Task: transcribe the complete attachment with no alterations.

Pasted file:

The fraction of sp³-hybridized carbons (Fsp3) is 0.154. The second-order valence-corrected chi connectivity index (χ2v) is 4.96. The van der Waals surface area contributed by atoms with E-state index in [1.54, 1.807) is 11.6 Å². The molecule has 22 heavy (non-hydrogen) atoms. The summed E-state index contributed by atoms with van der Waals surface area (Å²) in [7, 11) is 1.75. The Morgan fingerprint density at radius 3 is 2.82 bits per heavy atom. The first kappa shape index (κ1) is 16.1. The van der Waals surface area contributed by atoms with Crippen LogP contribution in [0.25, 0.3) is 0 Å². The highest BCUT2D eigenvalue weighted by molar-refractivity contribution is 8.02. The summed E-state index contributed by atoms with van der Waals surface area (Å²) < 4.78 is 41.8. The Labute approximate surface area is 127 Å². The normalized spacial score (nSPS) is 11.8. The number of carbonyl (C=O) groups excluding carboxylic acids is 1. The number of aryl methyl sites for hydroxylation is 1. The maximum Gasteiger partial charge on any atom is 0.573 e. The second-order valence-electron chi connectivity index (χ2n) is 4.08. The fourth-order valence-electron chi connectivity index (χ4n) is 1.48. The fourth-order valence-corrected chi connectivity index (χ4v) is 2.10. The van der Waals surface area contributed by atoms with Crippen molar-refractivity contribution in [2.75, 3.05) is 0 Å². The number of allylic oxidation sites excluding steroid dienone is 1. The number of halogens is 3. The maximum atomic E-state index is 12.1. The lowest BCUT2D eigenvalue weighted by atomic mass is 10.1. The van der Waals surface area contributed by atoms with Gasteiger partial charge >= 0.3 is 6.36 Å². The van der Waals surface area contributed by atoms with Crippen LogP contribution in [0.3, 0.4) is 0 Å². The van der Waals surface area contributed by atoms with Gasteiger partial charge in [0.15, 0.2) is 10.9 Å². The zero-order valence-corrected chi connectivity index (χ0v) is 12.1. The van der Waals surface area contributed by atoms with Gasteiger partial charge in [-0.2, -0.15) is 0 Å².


The fraction of sp³-hybridized carbons (Fsp3) is 0.154. The second-order valence-corrected chi connectivity index (χ2v) is 4.96. The van der Waals surface area contributed by atoms with E-state index in [1.54, 1.807) is 11.6 Å². The molecule has 22 heavy (non-hydrogen) atoms. The summed E-state index contributed by atoms with van der Waals surface area (Å²) in [7, 11) is 1.75. The Morgan fingerprint density at radius 3 is 2.82 bits per heavy atom. The first kappa shape index (κ1) is 16.1. The van der Waals surface area contributed by atoms with Crippen LogP contribution in [0.25, 0.3) is 0 Å². The highest BCUT2D eigenvalue weighted by molar-refractivity contribution is 8.02. The summed E-state index contributed by atoms with van der Waals surface area (Å²) < 4.78 is 41.8. The Labute approximate surface area is 127 Å². The normalized spacial score (nSPS) is 11.8. The number of carbonyl (C=O) groups excluding carboxylic acids is 1. The number of aryl methyl sites for hydroxylation is 1. The maximum Gasteiger partial charge on any atom is 0.573 e. The second-order valence-electron chi connectivity index (χ2n) is 4.08. The fourth-order valence-electron chi connectivity index (χ4n) is 1.48. The fourth-order valence-corrected chi connectivity index (χ4v) is 2.10. The van der Waals surface area contributed by atoms with Crippen molar-refractivity contribution in [2.75, 3.05) is 0 Å². The number of allylic oxidation sites excluding steroid dienone is 1. The number of halogens is 3. The maximum atomic E-state index is 12.1. The lowest BCUT2D eigenvalue weighted by atomic mass is 10.1. The van der Waals surface area contributed by atoms with Gasteiger partial charge >= 0.3 is 6.36 Å². The van der Waals surface area contributed by atoms with Crippen LogP contribution in [0.3, 0.4) is 0 Å². The van der Waals surface area contributed by atoms with Gasteiger partial charge in [0.15, 0.2) is 10.9 Å². The zero-order valence-corrected chi connectivity index (χ0v) is 12.1. The van der Waals surface area contributed by atoms with Gasteiger partial charge in [-0.2, -0.15) is 0 Å².